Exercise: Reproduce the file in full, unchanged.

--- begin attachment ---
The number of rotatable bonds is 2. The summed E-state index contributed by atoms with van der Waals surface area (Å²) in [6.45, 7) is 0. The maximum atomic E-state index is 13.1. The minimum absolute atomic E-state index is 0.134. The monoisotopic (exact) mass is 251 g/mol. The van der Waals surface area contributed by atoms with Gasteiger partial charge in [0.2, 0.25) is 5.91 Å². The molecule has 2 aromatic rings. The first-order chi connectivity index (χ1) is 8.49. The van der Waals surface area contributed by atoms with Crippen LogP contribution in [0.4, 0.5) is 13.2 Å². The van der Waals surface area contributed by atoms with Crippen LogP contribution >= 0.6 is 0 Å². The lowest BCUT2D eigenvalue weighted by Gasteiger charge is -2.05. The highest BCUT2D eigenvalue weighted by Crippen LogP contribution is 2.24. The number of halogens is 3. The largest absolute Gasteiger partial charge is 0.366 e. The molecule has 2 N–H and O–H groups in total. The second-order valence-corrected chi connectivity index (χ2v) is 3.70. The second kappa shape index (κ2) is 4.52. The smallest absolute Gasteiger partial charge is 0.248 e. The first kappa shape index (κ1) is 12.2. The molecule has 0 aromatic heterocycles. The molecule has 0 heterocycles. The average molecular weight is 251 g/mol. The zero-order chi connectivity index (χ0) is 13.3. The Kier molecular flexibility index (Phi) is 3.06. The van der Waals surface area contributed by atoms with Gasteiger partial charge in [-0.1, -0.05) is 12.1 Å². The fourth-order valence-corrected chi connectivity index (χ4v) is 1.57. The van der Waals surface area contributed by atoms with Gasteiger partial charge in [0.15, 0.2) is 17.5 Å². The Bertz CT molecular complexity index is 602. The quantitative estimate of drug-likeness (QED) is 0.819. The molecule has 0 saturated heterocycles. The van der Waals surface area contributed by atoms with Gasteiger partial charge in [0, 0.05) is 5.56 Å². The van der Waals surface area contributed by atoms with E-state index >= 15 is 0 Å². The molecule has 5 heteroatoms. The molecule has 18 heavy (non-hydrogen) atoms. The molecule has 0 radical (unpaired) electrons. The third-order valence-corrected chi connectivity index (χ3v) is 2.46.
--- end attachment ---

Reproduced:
The number of rotatable bonds is 2. The summed E-state index contributed by atoms with van der Waals surface area (Å²) in [6.45, 7) is 0. The maximum atomic E-state index is 13.1. The minimum absolute atomic E-state index is 0.134. The monoisotopic (exact) mass is 251 g/mol. The van der Waals surface area contributed by atoms with Gasteiger partial charge in [0.2, 0.25) is 5.91 Å². The molecule has 2 aromatic rings. The first-order chi connectivity index (χ1) is 8.49. The van der Waals surface area contributed by atoms with Crippen LogP contribution in [0.4, 0.5) is 13.2 Å². The van der Waals surface area contributed by atoms with Crippen LogP contribution >= 0.6 is 0 Å². The lowest BCUT2D eigenvalue weighted by Gasteiger charge is -2.05. The highest BCUT2D eigenvalue weighted by Crippen LogP contribution is 2.24. The number of halogens is 3. The largest absolute Gasteiger partial charge is 0.366 e. The molecule has 2 N–H and O–H groups in total. The second-order valence-corrected chi connectivity index (χ2v) is 3.70. The second kappa shape index (κ2) is 4.52. The smallest absolute Gasteiger partial charge is 0.248 e. The first kappa shape index (κ1) is 12.2. The molecule has 0 aromatic heterocycles. The molecule has 0 heterocycles. The average molecular weight is 251 g/mol. The zero-order chi connectivity index (χ0) is 13.3. The Kier molecular flexibility index (Phi) is 3.06. The van der Waals surface area contributed by atoms with Gasteiger partial charge in [-0.1, -0.05) is 12.1 Å². The fourth-order valence-corrected chi connectivity index (χ4v) is 1.57. The van der Waals surface area contributed by atoms with Gasteiger partial charge in [0.15, 0.2) is 17.5 Å². The Bertz CT molecular complexity index is 602. The quantitative estimate of drug-likeness (QED) is 0.819. The molecule has 0 saturated heterocycles. The van der Waals surface area contributed by atoms with Gasteiger partial charge in [0, 0.05) is 5.56 Å². The van der Waals surface area contributed by atoms with E-state index >= 15 is 0 Å². The molecule has 5 heteroatoms. The molecule has 18 heavy (non-hydrogen) atoms. The molecule has 0 radical (unpaired) electrons. The third-order valence-corrected chi connectivity index (χ3v) is 2.46.